Concerns raised about flagpole

A revised plan to erect a civic flagpole in Alnwick's Column Field has sparked objections '“ two years after a previous bid was withdrawn because of concerns.

An artist's impression of what the flagpole will look like in the Column Field.
An artist's impression of what the flagpole will look like in the Column Field.

Alnwick Town Council is behind the scheme for the seven-metre-high white aluminium pole, which would be placed adjacent to the war memorial and used for key events.

The proposed location is on the flat area of grass to the lower part of Column Field, near to the B1340 Denwick road, and the pole would be no higher than the nearby war memorial.

The latest bid is a revised version of the scheme drawn up by the town council in 2016.

The previous plan located the pole at the back of the circular raised flowerbed in Column Field, but was withdrawn following objections.

It was hoped that the revised application would allay some of the concerns, but a number of negative comments have been left on the county council’s planning portal.

One objector states: ‘To place a seven metre harsh vertical of white aluminium among the greens and the magnificent mature trees would be a visual nightmare’, while another believes that flags would be distracting to drivers at the busy war-memorial junction.

Another says that the scheme ‘flies in opposition to what makes Alnwick great’ and ‘the town has seen two World Wars and many conflicts without a flagpole, I’m sure it can continue to do so’.

One objector, who did not want to be named, claims she has collected more than 100 signatures in petition against the scheme.

She said that the flagpole would be ‘an unsightly visual intrusion to what is one of the most beautiful historical areas of Alnwick’ and putting this structure at the Column Field would be ‘akin to graffiti’.

She believes it will diminish the impact of the war memorial and criticised the fact that the pole would be used to fly various types of flags, adding: ‘Flags other than the Union flag flying so close to the memorial are an insult to the memory of the dead’.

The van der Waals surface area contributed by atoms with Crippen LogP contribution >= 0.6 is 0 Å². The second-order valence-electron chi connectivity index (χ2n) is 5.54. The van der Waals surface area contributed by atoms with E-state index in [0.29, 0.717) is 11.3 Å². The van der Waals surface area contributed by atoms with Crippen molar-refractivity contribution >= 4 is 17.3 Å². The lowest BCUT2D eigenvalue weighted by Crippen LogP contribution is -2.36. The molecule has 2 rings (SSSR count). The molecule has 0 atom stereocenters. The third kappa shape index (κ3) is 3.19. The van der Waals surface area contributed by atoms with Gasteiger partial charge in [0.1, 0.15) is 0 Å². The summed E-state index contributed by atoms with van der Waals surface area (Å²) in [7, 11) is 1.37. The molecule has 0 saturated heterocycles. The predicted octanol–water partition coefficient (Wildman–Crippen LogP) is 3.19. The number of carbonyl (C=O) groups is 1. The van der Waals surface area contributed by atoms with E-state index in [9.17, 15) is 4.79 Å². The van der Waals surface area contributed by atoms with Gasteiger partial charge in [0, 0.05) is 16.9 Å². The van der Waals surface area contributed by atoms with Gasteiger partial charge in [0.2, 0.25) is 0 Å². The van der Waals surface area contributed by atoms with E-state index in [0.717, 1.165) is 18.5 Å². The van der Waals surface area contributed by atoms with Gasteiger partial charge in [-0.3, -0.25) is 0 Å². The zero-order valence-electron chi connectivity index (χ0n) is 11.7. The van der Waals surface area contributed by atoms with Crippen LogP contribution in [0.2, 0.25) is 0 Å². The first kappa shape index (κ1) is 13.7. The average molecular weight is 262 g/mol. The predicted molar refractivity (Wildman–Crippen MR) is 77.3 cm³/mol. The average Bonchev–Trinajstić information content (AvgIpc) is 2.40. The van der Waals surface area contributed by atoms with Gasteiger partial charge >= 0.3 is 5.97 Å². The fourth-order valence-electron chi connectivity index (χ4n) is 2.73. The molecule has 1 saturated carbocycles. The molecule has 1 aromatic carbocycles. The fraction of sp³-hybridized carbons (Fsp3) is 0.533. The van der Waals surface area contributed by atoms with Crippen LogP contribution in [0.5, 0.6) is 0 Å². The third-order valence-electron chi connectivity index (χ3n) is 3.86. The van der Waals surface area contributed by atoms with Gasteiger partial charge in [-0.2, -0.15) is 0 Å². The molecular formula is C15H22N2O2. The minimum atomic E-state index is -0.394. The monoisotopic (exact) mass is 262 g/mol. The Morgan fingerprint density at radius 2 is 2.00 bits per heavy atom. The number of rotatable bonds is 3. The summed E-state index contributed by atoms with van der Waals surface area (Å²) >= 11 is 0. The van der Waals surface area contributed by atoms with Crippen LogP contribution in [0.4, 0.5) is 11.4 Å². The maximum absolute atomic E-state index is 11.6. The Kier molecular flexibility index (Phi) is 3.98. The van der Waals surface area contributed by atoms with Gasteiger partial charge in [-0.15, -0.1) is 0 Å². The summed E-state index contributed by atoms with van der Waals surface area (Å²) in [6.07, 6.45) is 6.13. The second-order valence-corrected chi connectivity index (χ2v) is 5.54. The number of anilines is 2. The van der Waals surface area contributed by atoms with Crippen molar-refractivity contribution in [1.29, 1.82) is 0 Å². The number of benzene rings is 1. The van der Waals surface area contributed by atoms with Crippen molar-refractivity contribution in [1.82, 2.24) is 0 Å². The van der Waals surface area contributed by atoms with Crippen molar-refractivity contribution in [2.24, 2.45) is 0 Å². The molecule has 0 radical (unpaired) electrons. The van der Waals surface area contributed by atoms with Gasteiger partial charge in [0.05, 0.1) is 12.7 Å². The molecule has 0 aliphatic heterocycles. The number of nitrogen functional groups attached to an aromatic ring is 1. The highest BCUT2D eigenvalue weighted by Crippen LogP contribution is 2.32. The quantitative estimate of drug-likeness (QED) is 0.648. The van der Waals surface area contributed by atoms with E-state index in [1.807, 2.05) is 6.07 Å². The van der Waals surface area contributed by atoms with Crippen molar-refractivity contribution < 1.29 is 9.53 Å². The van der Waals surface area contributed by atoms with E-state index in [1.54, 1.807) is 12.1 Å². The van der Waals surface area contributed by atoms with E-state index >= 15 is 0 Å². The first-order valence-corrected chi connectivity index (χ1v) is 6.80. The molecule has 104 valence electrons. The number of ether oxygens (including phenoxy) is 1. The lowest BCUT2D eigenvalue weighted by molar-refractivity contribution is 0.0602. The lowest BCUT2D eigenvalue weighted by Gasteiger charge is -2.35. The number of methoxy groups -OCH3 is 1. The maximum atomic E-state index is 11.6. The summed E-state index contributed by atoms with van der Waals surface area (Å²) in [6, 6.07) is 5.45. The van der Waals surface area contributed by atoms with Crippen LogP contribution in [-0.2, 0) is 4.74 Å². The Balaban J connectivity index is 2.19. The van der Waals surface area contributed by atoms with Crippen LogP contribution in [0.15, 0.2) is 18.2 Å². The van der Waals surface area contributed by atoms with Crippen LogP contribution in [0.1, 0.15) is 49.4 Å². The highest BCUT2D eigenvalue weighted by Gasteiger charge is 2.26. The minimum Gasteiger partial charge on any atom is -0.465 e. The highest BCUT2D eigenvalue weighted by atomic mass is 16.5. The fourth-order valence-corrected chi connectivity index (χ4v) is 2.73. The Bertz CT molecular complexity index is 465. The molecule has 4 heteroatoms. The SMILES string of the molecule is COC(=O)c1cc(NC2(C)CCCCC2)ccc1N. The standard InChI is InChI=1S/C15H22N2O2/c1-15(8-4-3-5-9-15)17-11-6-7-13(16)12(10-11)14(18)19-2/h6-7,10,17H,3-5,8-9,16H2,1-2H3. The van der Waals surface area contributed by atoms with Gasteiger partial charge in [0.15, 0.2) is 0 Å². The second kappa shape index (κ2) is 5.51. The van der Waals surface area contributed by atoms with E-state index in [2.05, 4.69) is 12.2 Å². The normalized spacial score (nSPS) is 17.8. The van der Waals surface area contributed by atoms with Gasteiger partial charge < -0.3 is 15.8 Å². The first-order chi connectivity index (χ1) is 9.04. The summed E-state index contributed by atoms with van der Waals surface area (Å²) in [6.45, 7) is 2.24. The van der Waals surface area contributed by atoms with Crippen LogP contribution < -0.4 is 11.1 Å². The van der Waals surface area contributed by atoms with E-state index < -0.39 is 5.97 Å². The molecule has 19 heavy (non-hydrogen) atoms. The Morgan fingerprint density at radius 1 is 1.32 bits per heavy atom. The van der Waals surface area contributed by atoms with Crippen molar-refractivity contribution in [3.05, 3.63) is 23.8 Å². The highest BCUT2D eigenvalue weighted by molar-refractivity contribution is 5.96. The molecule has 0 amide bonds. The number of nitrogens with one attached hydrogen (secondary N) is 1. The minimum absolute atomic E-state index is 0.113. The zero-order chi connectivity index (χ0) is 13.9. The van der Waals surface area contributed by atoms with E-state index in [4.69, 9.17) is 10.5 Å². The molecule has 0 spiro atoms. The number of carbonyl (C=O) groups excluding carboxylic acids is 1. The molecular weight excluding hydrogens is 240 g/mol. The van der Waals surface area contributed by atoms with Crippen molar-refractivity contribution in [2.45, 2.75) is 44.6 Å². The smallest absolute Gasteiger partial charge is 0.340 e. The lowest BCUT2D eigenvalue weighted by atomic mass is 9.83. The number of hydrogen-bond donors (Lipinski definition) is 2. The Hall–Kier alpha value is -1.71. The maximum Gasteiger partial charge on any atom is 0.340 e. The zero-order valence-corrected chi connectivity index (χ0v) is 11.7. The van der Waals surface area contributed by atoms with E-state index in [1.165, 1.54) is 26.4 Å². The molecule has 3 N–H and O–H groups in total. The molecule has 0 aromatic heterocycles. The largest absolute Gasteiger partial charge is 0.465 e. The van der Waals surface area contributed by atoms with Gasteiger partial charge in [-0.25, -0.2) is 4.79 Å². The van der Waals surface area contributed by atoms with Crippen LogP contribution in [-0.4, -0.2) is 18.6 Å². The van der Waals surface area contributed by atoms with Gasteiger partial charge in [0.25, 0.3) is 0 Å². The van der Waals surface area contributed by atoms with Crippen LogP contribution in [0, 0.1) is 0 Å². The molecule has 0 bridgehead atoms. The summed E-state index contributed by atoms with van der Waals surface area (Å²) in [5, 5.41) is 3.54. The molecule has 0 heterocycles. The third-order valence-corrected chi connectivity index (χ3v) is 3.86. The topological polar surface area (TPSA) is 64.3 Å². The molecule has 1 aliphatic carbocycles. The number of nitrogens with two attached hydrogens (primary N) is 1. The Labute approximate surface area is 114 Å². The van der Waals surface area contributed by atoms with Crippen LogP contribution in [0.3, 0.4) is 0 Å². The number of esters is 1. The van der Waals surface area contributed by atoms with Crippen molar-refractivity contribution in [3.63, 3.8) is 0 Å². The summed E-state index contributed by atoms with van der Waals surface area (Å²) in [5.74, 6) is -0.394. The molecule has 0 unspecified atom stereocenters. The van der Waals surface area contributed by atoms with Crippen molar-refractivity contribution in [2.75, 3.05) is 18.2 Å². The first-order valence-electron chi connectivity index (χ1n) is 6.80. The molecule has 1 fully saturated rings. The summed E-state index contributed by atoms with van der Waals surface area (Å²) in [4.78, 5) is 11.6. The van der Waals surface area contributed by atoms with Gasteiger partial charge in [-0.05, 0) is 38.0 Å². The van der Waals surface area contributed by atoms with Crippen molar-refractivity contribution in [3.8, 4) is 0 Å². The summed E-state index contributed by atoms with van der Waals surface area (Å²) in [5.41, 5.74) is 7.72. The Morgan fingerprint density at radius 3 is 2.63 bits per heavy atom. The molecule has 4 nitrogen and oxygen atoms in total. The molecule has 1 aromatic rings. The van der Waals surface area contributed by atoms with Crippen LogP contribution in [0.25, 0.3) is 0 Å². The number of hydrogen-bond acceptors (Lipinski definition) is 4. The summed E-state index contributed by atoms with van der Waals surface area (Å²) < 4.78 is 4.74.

However, the scheme has also attracted letters of support.

One of those in favour said that Alnwick is one of the few towns that has not got a civic pole for major events and celebrations, while another described it as an excellent idea which is long overdue.

Another supporter wrote: ‘I believe a flagpole would be an appropriate feature to allow serving members of the Armed Forces, veterans and civic groups to show their respect for the fallen and commemorate important dates on the calendar’.

An additional letter states: ‘The raising and lowering of the flag is an intrinsic part of the Remembrance service. The proposed position in Column Field, near to the town’s war memorial, is the ideal site’.

A design and access statement, submitted with the application, says: ‘Having taken comments on the previous application into account, the new proposed location of the flagpole within Column Field is to ensure that it has less impact within the overall site and does not significantly impede views of the Tenantry Column’.

It adds that Alnwick does not have a permanent flagpole (the one on the Northumberland Hall is no longer accessible and the one at Alnwick Castle ‘gives less public access’) and placing it in the Column Field, close to the war memorial, would enhance the town’s Remembrance parade and other commemorations and events in the town, such as twin-town visits.

If approved, the intention is to raise the Union flag for the first time to commemorate the beginning of Armed Forces Day on June 25 this year.

The design and access statement adds that local groups, including the Western Front Association and Royal British Legion, are in favour.